Rachel Hull was born at Hokitika, New Zealand, on 23 July 1866, the daughter of Mary Ann Walters and her husband, James Hull. James, an American, was described as a musician when Rachel was born but later worked as an iron moulder in Christchurch. Rachel received her education at the Christchurch Normal School. On 17 October 1890 she married William Rae Don at the Durham Street Wesleyan Church in Christchurch. The couple made their home in Dunedin, where William Don was a stationer. There do not seem to have been any children of the marriage.
Both Rachel and William Don were actively involved with the Dunedin Methodist Central Mission, and were members of the quarterly meeting of the Dunedin circuit. William was also choirmaster for many years. Rachel was active on the sisterhood committee, which invited and supported deaconesses in the activities of the mission. By the early 1920s she was one of the best-known church workers in Dunedin.
In 1902, apart from the two deaconesses (who were entitled to attend the meeting), she was the only woman member. However, claims that she was the first woman to be licensed as a local preacher in the Methodist church in New Zealand have not been verified; in Dunedin, at least, it was not unusual for women to be local preachers. The Dons' association with the Methodist church ceased in 1926 when they transferred their membership to the Roslyn Presbyterian Church.
In the early 1900s Rachel Don became active in the temperance movement, especially through her membership of the Women's Christian Temperance Union of New Zealand (WCTU). She held the national executive positions of evangelistic superintendent and president of the Inner Family Circle, and from 1914 to 1926 was dominion president. In 1920 she represented the New Zealand WCTU at a world convention in London, and in 1924 attended the National Jubilee Convention in the United States. During this visit she was afforded the unusual honour for a non-American of being invited to speak before Congress.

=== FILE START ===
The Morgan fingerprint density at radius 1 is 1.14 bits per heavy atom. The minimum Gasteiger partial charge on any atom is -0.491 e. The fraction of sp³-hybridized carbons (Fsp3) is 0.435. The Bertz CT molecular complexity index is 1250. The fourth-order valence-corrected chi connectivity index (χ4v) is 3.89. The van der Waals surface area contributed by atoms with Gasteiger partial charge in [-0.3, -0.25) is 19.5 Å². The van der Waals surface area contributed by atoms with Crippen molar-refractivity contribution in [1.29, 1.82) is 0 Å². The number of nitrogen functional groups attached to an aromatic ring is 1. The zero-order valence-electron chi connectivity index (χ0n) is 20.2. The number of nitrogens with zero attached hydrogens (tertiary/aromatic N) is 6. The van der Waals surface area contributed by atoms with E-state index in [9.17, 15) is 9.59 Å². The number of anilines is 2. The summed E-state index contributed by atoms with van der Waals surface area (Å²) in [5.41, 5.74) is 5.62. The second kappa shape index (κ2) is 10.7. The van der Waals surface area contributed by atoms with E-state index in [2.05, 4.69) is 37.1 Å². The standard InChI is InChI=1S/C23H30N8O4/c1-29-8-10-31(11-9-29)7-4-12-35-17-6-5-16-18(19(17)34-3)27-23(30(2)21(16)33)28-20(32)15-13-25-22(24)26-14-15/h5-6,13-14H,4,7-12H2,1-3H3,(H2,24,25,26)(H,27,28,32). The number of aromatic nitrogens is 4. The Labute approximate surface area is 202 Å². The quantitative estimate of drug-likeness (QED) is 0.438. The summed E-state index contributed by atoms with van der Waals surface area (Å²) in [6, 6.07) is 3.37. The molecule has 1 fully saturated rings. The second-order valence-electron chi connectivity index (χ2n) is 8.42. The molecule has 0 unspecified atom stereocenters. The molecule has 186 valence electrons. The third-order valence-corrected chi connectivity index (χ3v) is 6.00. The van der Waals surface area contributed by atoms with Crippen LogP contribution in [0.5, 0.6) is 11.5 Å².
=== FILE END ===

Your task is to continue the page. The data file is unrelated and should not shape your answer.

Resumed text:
Rachel Don gave talks, wrote letters and articles and produced cartoons in the campaign for social reform. While prohibition was her principal platform, she also lectured on foreign missions and evangelical work. With Jessie Field, she wrote a pamphlet in 1914 addressed to the men of New Zealand on the subject of the white slave traffic. She supported the appointment of women to the New Zealand Police Force and women's involvement in the judicial system in general. She also worked closely with Nellie Peryman, editor of the WCTU magazine the White Ribbon from 1913 to 1945.
Over the years Rachel Don also served on the ladies' auxiliary committee of the local YMCA, on the executive of the Otago Sunday School Union, and on the ladies' committee of the Otago Hospital and Charitable Aid Board. She was for a time official visitor to Dunedin Hospital, organiser of the Dunedin Stocking League, and a keen worker on behalf of the Ramabai Mukti Mission in India.
Rachel Don died in Dunedin Hospital on 4 September 1941, survived by her husband, William. She is remembered for her activity in the temperance movement, but along with other women preachers of her time is largely a forgotten figure in the history of the Methodist church in New Zealand. However, the acceptability of women such as Rachel Don helped to pave the way for the ordination of women in the Methodist church in the 1950s.